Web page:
The introduction of an electronic tracking system decreased the time from hepatocellular carcinoma (HCC) diagnosis to treatment by more than a month.
Care delays for hepatocellular carcinoma (HCC) can occur due to the required complex care coordination. However, improved HCC diagnosis, care coordination and treatment is possible with a tracking system, according to a poster presented at ASCO Gastrointestinal Cancers Symposium, held January 20-22 in San Francisco and online.
The authors were researchers from the Yale University School of Medicine, and they reviewed the tracking system at the Veterans Affairs Connecticut Healthcare System (VACHS). While the VA health system is the largest single care provider in the United States to patients with chronic liver disease, the patient population also includes individuals with psychosocial comorbidities that can cause treatment delays.
“We began to observe declines in HCC after the development of highly effective treatments for hepatitis C virus,” author Amanda Ivatorov, a student at Yale University, explained during a presentation of the abstract. “But HCC cases are expected to increase alongside the rising incidence of cirrhosis due to fatty liver disease. In fact, fatty liver disease is the fastest growing cause of HCC in liver transplant candidates.”
The VACHS implemented a web-based, electronic medical record–linked tacking system that could improve the timeliness of HCC diagnosis and care by flagging abnormal imaging results. The study included 60 patients who were diagnosed with HCC in the 37 months prior to the tracking system and compared them with 127 patients diagnosed in the 71-months (minus an 11-month grace period) after the system was implemented.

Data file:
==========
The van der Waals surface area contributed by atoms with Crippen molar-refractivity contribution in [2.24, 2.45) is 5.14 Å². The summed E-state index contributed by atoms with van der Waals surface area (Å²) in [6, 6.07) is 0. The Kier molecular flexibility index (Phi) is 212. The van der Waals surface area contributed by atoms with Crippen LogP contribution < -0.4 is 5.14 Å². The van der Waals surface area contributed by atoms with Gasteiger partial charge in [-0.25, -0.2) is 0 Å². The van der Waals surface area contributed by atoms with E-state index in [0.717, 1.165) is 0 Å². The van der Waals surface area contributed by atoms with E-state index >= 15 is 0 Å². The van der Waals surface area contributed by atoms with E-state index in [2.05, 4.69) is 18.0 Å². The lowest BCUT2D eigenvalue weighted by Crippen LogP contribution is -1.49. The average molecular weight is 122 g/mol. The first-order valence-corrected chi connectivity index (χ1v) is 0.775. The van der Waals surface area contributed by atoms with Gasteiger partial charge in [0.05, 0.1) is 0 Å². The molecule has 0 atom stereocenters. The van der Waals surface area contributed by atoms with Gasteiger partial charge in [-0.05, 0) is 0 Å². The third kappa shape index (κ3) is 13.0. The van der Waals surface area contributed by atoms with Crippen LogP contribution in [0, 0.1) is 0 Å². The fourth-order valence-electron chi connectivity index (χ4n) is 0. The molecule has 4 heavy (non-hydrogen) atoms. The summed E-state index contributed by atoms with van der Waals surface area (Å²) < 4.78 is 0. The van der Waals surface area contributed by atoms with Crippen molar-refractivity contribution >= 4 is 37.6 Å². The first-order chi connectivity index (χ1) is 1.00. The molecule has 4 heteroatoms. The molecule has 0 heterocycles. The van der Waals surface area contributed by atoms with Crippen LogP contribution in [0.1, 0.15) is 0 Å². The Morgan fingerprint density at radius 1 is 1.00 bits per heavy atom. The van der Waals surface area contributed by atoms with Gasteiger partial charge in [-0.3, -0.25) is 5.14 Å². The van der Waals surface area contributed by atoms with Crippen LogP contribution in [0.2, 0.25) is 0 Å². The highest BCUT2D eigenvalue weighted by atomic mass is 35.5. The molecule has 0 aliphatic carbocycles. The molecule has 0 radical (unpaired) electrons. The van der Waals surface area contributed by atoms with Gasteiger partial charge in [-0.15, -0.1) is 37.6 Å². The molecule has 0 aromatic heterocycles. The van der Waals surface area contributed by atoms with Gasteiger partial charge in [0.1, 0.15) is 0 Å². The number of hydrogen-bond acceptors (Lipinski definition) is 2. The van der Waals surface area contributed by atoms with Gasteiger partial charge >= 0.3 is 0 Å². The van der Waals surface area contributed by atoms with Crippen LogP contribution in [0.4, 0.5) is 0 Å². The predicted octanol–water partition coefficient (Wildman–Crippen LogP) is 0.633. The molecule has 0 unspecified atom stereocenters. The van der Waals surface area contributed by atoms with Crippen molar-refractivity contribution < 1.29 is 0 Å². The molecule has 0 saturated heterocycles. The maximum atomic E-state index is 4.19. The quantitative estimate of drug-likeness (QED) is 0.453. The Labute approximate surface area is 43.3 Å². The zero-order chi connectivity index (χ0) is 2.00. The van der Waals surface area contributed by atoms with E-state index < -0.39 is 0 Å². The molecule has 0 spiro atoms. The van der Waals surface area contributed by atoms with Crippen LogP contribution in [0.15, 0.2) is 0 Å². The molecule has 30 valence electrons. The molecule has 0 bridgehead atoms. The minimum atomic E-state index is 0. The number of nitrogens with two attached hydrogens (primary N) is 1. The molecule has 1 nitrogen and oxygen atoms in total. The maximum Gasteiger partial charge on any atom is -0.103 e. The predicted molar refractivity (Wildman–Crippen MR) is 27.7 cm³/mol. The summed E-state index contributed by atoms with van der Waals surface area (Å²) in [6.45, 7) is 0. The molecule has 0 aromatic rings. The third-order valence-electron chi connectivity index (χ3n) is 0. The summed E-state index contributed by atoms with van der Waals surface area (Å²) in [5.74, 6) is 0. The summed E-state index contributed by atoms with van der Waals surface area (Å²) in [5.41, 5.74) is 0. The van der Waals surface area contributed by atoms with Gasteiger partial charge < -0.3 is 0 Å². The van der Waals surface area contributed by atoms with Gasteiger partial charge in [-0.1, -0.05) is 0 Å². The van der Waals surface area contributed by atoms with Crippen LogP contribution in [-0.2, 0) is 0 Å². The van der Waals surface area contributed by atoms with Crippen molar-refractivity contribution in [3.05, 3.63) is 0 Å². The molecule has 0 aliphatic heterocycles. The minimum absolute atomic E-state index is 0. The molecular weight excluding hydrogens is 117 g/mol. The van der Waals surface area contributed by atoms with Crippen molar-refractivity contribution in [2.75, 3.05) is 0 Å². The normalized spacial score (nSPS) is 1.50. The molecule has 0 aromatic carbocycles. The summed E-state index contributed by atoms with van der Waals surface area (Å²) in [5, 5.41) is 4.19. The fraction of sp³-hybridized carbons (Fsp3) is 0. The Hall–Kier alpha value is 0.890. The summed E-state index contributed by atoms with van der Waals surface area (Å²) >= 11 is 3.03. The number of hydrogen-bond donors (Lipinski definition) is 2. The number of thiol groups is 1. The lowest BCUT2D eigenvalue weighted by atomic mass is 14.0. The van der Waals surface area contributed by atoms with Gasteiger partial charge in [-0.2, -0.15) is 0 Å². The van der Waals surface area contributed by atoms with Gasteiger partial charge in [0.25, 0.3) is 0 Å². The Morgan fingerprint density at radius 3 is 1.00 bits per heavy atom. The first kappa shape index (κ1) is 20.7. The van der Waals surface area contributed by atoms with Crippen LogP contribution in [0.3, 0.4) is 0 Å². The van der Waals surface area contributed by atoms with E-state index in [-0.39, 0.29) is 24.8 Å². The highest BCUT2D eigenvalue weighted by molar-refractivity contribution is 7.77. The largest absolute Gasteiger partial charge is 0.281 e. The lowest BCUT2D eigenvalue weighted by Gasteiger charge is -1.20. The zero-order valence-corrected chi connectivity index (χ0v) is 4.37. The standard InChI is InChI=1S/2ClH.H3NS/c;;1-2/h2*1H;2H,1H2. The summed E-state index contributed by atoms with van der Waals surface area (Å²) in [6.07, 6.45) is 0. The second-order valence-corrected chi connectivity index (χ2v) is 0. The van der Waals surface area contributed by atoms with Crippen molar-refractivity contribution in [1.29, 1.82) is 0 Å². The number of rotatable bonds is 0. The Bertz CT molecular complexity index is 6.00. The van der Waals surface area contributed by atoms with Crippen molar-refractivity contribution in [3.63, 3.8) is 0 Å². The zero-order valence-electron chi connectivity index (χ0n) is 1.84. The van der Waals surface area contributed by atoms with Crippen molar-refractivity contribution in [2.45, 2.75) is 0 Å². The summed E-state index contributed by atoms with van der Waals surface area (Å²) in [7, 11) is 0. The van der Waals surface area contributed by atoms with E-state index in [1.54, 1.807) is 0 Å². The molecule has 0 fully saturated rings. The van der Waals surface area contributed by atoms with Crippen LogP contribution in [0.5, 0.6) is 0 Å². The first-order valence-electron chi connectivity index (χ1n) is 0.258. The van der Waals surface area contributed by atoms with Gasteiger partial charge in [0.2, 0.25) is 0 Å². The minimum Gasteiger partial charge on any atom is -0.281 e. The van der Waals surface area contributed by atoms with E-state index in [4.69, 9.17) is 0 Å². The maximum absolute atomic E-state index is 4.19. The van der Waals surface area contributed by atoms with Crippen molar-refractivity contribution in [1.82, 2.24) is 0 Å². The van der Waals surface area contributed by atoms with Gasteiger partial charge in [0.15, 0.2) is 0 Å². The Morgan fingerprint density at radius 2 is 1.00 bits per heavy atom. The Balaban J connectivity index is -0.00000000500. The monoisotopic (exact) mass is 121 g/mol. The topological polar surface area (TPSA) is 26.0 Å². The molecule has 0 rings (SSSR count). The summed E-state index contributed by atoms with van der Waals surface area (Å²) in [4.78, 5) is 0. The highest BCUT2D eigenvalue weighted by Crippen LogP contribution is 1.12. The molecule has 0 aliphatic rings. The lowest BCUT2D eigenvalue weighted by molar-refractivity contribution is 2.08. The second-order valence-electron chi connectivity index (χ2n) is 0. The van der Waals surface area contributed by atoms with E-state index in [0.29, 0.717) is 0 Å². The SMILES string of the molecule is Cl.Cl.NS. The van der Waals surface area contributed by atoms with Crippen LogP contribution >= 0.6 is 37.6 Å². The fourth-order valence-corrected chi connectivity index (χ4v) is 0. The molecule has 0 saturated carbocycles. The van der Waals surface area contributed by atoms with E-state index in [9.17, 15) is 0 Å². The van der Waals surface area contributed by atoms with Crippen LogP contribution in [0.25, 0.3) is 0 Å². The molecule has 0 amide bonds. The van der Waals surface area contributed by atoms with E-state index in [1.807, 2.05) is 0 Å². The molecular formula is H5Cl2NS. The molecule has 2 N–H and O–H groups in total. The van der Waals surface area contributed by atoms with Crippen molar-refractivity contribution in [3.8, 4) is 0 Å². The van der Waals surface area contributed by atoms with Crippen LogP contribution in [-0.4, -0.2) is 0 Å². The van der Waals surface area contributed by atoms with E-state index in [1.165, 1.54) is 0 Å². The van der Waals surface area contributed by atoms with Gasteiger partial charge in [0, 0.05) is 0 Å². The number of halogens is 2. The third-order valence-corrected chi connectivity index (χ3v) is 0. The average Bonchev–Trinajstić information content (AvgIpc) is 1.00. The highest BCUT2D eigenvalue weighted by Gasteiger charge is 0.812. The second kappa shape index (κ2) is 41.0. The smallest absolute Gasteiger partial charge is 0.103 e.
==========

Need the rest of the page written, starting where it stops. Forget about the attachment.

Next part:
For the analysis, the researchers adjusted for age, race, Hispanic ethnicity, state of residence, Barcelona Clinic Liver Cancer (BCLC) stage at diagnosis, and indication for first abnormal imaging.
The post-intervention group had an adjusted mean reduction of 36 days from diagnosis to treatment, 51 days from suspicious imaging to diagnosis, and 87 days from suspicious imaging to treatment compared with the pre-intervention cohort. In addition, patients who imaging was performed for the purposes of HCC screening had the largest reductions: –63 days from diagnosis to treatment and –179 days from first suspicious image to treatment.
In addition, a greater proportion of patients in the post-intervention group were diagnosed at earlier BCLC stages compared with the pre-intervention group.
The authors noted one limitation of the study is the generalizability of the findings. Since VACHS serves a patient population that is largely White and male, they recommend additional studies be conducted in larger and more diverse patient samples.
“We anticipate our tracking system will improve HCC care coordination and delivery, especially when added to HCC screening protocols,” the authors concluded.